Fascinating Pieces featured in Houston Auction
- Published: Nov 12, 2012, 7 PM
Heritage Auctions’ Houston US Coin Signature Auction, the official auction of the Money Show of the Southwest, is now open for bidding! Scheduled for November 29 - December 2 in Houston and over the Internet at www.ha.com, this auction contains an unusually wide variety of rarities for bidders to choose from.
Several of the notable highlights of this US coin auction are not US Mint products at all. A rare New York Copper with the obverse legend NON VI VIRTUTE VICI ("Not by violence but by excellence have I conquered") is coveted by collectors of both Washingtonia and Early American coinage. Although 25 examples are believed to be known, this variety is seldom offered at auction. The last appearance Heritage is aware of took place in 2004.
A 1783 shilling is one of the few private silver issues produced in America in the 18th century, and one of three silver denominations produced by Annapolis silversmith John Chalmers. The obverse of this coin features two birds fighting over a long, thin object which is believed by most numismatists to be a worm. This near-Mint coin is the rarer Long Worm variety and is only surpassed in grade by one piece.
Lewis Feuchtwanger's one cent German-silver tokens are relatively plentiful and most collectors are familiar with them, but his three cent tokens, all dated 1837, are undeniably scarce, particularly in Mint State. Dr. Feuchtwanger struck three different varieties of his three cent piece, one with a coat of arms obverse, and two with the eagle obverse. This auction offers examples of all three varieties in MS63 or finer grades, highlighted by an example of the very rare Low-119 Variety, in Specimen-65. Only six examples are believed known of this variety, distinguishable because the denomination is expressed on the reverse in both words and the number 3.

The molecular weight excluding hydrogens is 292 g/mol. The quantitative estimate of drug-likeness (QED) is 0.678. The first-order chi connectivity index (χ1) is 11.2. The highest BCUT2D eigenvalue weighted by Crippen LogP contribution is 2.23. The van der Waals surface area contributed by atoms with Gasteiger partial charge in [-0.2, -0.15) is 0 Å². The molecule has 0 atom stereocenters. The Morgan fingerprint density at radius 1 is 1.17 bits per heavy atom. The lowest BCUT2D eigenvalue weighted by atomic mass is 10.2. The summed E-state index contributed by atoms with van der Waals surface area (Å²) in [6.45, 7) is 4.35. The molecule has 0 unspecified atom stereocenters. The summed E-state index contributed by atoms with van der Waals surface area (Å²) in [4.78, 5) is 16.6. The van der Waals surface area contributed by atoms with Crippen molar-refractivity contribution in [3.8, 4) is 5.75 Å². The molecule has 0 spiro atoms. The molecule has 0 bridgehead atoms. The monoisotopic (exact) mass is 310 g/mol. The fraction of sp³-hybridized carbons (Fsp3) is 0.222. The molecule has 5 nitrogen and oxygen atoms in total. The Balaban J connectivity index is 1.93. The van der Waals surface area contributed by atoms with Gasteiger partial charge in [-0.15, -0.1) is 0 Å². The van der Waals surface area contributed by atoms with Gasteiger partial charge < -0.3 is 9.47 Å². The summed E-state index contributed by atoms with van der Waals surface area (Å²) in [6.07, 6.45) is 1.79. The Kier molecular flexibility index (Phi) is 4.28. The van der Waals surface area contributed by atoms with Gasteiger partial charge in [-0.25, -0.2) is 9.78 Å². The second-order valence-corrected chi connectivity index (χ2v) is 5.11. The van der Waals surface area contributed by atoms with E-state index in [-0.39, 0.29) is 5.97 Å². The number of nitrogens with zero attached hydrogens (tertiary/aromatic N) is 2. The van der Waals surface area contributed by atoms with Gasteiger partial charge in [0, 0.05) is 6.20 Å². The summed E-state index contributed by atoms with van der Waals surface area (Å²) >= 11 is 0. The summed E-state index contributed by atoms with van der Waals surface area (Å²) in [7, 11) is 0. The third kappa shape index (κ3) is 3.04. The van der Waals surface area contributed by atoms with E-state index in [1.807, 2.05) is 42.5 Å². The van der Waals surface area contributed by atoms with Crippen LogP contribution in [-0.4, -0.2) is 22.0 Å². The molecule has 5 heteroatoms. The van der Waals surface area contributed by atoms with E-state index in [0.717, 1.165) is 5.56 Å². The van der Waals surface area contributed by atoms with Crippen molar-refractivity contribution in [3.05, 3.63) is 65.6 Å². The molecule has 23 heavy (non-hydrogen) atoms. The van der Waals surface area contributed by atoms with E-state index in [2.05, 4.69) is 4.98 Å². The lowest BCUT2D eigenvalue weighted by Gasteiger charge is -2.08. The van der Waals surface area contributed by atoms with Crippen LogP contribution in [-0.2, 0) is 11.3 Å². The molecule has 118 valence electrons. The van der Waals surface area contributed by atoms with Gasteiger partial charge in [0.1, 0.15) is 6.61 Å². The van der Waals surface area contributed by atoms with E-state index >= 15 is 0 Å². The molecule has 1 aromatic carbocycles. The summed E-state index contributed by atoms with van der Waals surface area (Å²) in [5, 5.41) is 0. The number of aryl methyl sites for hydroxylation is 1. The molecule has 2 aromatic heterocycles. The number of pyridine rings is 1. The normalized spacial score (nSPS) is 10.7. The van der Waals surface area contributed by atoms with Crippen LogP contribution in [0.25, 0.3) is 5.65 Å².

Coins having a connection to the Confederate States of America are rare and highly desirable. A small number of original half dollars and cents dated 1861 are known and even restrikes from original dies dating back to the 18th century can bring great premiums. While restruck half dollars appear at auction with some frequency, the 1874 Haseltine cent restrikes, made with the original dies for the Confederate cent, are much rarer. The Houston auction features an outstanding example, one of two known to PCGS in Proof-65 Red and Brown, with none finer.
One US Mint issue of note in the Houston auction is a medal, not a coin. A gold 1925 Norse medal is one of the top five examples of this rare issue certified by the major grading services. This piece was issued as a medal rather than a coin after abuses in other commemorative coin programs, but is commonly collected along with classic US commemorative coins. Only 47 examples were issued in gold.
This auction is open for bidding now at www.HA.com/coins.
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